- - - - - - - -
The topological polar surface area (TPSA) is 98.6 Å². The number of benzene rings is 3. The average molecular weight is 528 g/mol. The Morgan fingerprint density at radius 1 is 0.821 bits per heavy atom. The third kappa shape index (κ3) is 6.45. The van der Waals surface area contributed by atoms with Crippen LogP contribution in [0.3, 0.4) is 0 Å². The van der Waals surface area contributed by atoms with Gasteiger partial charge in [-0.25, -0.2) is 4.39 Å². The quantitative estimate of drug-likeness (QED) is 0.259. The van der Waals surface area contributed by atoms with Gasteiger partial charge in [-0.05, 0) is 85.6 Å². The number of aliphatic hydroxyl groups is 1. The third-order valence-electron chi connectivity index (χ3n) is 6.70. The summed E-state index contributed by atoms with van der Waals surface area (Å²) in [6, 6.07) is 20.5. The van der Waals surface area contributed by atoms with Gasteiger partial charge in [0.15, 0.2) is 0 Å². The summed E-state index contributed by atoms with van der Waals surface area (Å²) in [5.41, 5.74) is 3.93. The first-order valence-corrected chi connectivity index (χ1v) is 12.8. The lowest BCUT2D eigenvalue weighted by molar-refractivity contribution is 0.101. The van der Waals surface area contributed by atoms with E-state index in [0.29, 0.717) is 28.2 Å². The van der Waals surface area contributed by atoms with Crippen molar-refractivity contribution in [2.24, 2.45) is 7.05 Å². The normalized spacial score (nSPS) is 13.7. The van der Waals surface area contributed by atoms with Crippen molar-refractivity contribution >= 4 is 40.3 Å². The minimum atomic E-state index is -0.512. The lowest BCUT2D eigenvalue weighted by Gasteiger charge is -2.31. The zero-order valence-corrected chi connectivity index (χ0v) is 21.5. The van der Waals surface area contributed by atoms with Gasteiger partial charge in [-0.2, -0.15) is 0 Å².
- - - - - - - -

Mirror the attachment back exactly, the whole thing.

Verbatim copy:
The topological polar surface area (TPSA) is 98.6 Å². The number of benzene rings is 3. The average molecular weight is 528 g/mol. The Morgan fingerprint density at radius 1 is 0.821 bits per heavy atom. The third kappa shape index (κ3) is 6.45. The van der Waals surface area contributed by atoms with Crippen LogP contribution in [0.3, 0.4) is 0 Å². The van der Waals surface area contributed by atoms with Gasteiger partial charge in [-0.25, -0.2) is 4.39 Å². The quantitative estimate of drug-likeness (QED) is 0.259. The van der Waals surface area contributed by atoms with Gasteiger partial charge in [-0.05, 0) is 85.6 Å². The number of aliphatic hydroxyl groups is 1. The third-order valence-electron chi connectivity index (χ3n) is 6.70. The summed E-state index contributed by atoms with van der Waals surface area (Å²) in [6, 6.07) is 20.5. The van der Waals surface area contributed by atoms with Gasteiger partial charge in [0.15, 0.2) is 0 Å². The summed E-state index contributed by atoms with van der Waals surface area (Å²) in [5.41, 5.74) is 3.93. The first-order valence-corrected chi connectivity index (χ1v) is 12.8. The lowest BCUT2D eigenvalue weighted by molar-refractivity contribution is 0.101. The van der Waals surface area contributed by atoms with E-state index in [0.29, 0.717) is 28.2 Å². The van der Waals surface area contributed by atoms with Crippen molar-refractivity contribution in [2.24, 2.45) is 7.05 Å². The normalized spacial score (nSPS) is 13.7. The van der Waals surface area contributed by atoms with Crippen molar-refractivity contribution >= 4 is 40.3 Å². The minimum atomic E-state index is -0.512. The lowest BCUT2D eigenvalue weighted by Gasteiger charge is -2.31. The zero-order valence-corrected chi connectivity index (χ0v) is 21.5. The van der Waals surface area contributed by atoms with Gasteiger partial charge in [-0.2, -0.15) is 0 Å².